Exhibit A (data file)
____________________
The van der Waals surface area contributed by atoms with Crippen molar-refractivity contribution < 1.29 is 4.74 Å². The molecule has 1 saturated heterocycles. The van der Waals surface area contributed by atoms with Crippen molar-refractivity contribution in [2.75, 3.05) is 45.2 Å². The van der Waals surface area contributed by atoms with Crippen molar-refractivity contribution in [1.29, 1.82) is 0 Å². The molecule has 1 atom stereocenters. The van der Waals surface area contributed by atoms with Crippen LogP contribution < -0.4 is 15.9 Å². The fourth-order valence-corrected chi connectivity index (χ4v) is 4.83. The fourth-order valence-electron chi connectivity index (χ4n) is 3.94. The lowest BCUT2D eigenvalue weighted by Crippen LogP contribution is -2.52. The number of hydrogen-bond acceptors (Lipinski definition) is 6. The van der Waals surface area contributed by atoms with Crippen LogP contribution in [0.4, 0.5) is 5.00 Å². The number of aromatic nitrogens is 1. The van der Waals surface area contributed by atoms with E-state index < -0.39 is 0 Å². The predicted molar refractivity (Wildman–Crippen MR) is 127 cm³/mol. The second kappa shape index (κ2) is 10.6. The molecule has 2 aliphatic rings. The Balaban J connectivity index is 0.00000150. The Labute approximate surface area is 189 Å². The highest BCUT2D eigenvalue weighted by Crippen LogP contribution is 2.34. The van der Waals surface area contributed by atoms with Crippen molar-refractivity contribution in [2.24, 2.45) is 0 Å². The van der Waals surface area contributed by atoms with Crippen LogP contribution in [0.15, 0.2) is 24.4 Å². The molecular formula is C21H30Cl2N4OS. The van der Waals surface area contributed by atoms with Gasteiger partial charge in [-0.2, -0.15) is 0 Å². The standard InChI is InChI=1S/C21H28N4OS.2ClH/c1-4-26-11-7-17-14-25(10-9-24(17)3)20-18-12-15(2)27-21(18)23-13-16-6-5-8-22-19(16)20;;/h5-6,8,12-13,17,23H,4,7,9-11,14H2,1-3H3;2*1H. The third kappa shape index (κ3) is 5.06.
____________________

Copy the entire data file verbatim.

The van der Waals surface area contributed by atoms with Crippen molar-refractivity contribution < 1.29 is 4.74 Å². The molecule has 1 saturated heterocycles. The van der Waals surface area contributed by atoms with Crippen molar-refractivity contribution in [2.75, 3.05) is 45.2 Å². The van der Waals surface area contributed by atoms with Crippen molar-refractivity contribution in [1.29, 1.82) is 0 Å². The molecule has 1 atom stereocenters. The van der Waals surface area contributed by atoms with Crippen LogP contribution < -0.4 is 15.9 Å². The fourth-order valence-corrected chi connectivity index (χ4v) is 4.83. The fourth-order valence-electron chi connectivity index (χ4n) is 3.94. The lowest BCUT2D eigenvalue weighted by Crippen LogP contribution is -2.52. The number of hydrogen-bond acceptors (Lipinski definition) is 6. The van der Waals surface area contributed by atoms with Crippen LogP contribution in [0.4, 0.5) is 5.00 Å². The number of aromatic nitrogens is 1. The van der Waals surface area contributed by atoms with E-state index < -0.39 is 0 Å². The predicted molar refractivity (Wildman–Crippen MR) is 127 cm³/mol. The second kappa shape index (κ2) is 10.6. The molecule has 2 aliphatic rings. The Balaban J connectivity index is 0.00000150. The Labute approximate surface area is 189 Å². The highest BCUT2D eigenvalue weighted by Crippen LogP contribution is 2.34. The van der Waals surface area contributed by atoms with Crippen molar-refractivity contribution in [2.24, 2.45) is 0 Å². The van der Waals surface area contributed by atoms with Crippen LogP contribution in [0.15, 0.2) is 24.4 Å². The molecular formula is C21H30Cl2N4OS. The van der Waals surface area contributed by atoms with Gasteiger partial charge in [-0.2, -0.15) is 0 Å². The standard InChI is InChI=1S/C21H28N4OS.2ClH/c1-4-26-11-7-17-14-25(10-9-24(17)3)20-18-12-15(2)27-21(18)23-13-16-6-5-8-22-19(16)20;;/h5-6,8,12-13,17,23H,4,7,9-11,14H2,1-3H3;2*1H. The third kappa shape index (κ3) is 5.06.